Despite Poland’s conservative refugee policies, the country also shares many of the same problems as refugees in other European countries. Even with diminished levels of diversity, ethnic tensions still inflame Camp Linin. A generally nationalistic attitude among the Chechens leads to them asserting dominance in the camp.

“Chechen Force” is spray-painted in huge block letters along one wall. In early summer, a brawl erupted after some Chechens bristled at a group of Ukrainian women, who dressed in a way they deemed sacrilegious. Fights often start among the adolescents, who then ask their older brothers to protect them; tensions soon flare between families and spread throughout the camp.

Omar, a Tajik boy, led The Politic to his “army base” in the woody area of Camp Linin. With pride, he described a fight between his friends and older Chechen kids who had come to invade the camp. “There was blood here and here,” he said, swinging a stick and pointing at spots in the underbrush.

Many of the fathers encourage fighting at the camp. For decades, their families struggled with intense poverty in the rural mountains of Chechnya, where they resisted oppression from the secular USSR. Aggression, fierce nationalism, and Islam became pillars of their identity.

Not surprisingly, some Chechens can be convinced by a radical Imam to leave their home and join the Islamic State. “Thirteen of my friends in Grozny left to fight in Syria,” said Abu, a Chechen asylum-seeker in his early twenties. “I was the only one who stayed.”

Back in Linin, these refugees cling to their cultural identity. The lack of diversity among refugees creates a pattern of ethnic tension throughout camps in Poland.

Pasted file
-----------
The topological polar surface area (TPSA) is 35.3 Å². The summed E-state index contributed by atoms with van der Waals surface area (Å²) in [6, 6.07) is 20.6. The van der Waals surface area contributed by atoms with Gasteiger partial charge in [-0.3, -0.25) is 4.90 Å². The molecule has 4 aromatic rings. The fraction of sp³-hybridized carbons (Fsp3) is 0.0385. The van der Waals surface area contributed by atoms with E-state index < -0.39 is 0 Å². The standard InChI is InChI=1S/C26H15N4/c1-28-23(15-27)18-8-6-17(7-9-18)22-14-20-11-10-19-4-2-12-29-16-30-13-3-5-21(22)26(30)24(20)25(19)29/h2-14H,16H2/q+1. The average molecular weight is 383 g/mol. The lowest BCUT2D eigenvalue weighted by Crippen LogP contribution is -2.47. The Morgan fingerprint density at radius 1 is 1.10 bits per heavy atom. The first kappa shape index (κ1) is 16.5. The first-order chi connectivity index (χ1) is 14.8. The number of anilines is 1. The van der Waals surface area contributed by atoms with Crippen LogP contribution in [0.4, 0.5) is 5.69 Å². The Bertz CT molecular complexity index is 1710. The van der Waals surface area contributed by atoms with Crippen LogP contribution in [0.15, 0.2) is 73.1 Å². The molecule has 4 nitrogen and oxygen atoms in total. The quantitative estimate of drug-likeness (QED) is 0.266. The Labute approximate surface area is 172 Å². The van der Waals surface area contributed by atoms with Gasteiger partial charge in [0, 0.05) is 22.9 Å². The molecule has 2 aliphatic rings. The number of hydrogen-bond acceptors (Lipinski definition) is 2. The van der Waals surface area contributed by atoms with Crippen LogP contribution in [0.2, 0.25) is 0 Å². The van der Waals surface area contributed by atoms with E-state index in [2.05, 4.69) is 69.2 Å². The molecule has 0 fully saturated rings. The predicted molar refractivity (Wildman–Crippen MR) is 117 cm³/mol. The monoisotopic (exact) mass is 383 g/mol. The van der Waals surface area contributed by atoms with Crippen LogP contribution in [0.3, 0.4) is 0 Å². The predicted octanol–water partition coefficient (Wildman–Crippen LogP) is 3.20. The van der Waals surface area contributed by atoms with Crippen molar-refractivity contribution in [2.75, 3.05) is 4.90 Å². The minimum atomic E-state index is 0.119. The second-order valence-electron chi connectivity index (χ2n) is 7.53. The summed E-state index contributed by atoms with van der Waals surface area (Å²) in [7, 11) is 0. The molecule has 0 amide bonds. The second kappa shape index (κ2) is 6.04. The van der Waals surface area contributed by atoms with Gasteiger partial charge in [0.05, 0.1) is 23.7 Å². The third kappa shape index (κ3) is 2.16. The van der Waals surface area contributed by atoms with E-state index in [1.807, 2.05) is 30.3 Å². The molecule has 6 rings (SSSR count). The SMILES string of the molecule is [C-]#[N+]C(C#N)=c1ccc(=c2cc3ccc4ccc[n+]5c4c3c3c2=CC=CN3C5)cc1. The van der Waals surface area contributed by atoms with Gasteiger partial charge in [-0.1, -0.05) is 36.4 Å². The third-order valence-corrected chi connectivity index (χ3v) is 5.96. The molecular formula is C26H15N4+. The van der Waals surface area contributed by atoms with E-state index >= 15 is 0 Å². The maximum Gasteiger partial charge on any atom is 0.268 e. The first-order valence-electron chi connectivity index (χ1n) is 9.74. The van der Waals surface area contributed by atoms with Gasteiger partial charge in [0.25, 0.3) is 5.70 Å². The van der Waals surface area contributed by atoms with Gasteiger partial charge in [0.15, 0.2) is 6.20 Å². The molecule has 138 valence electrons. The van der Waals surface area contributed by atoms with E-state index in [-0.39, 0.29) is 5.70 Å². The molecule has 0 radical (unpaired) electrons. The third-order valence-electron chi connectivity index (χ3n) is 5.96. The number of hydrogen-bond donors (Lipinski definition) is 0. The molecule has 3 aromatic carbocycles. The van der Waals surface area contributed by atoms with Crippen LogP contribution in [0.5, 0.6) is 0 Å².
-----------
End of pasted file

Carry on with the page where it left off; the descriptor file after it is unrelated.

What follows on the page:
Camp Linin also faces tremendous problems with mental health and education.

That Camp Linin has a psychiatrist is an anomaly; refugees usually have no access to mental health resources. But the psychiatrist admits her work is not comprehensive enough. She only has the capacity to help those who come to her, and so many of the refugees, especially the children, are unwilling to admit their psychiatric issues.

Children are guaranteed access to education, but the local primary school in Linin is not equipped to facilitate greater numbers of students, particularly those who don’t speak Polish.

Many of the older children don’t go to school at all. They can make a few zlotys an hour (one U.S. dollar is 3.84 zlotys) working illegally in the local apple orchards and often skip class to provide some money for their families.

The Camp Linin situation infuriates locals. Their children bear the brunt of an overwhelmed education system. The government makes little effort to improve relations between Polish locals and the refugees, and many Linin Poles perceive the Chechens as violent and crude.

These problems with education and integration create a vicious cycle for refugees. Issues of language, schooling, and assimilation are vital to consider, but typical narratives about the current refugee crisis abstract them out of sight.

These drawbacks plague a camp in Linin that appears exemplary on the surface. In a refugee crisis that continues unabated in Europe and around the world, perhaps it is time to move the discourse beyond the lazy and superficial. In an increasingly connected world, maybe some lessons can be drawn from this remote camp deep in the Polish pines.

Correction: October 13, 2016:
An earlier version of this article’s conclusion included edits that misrepresented the author and his views. Linin – not its refugees – is very white and very Catholic. Most refugees at Camp Linin are Muslim. We apologize for the error.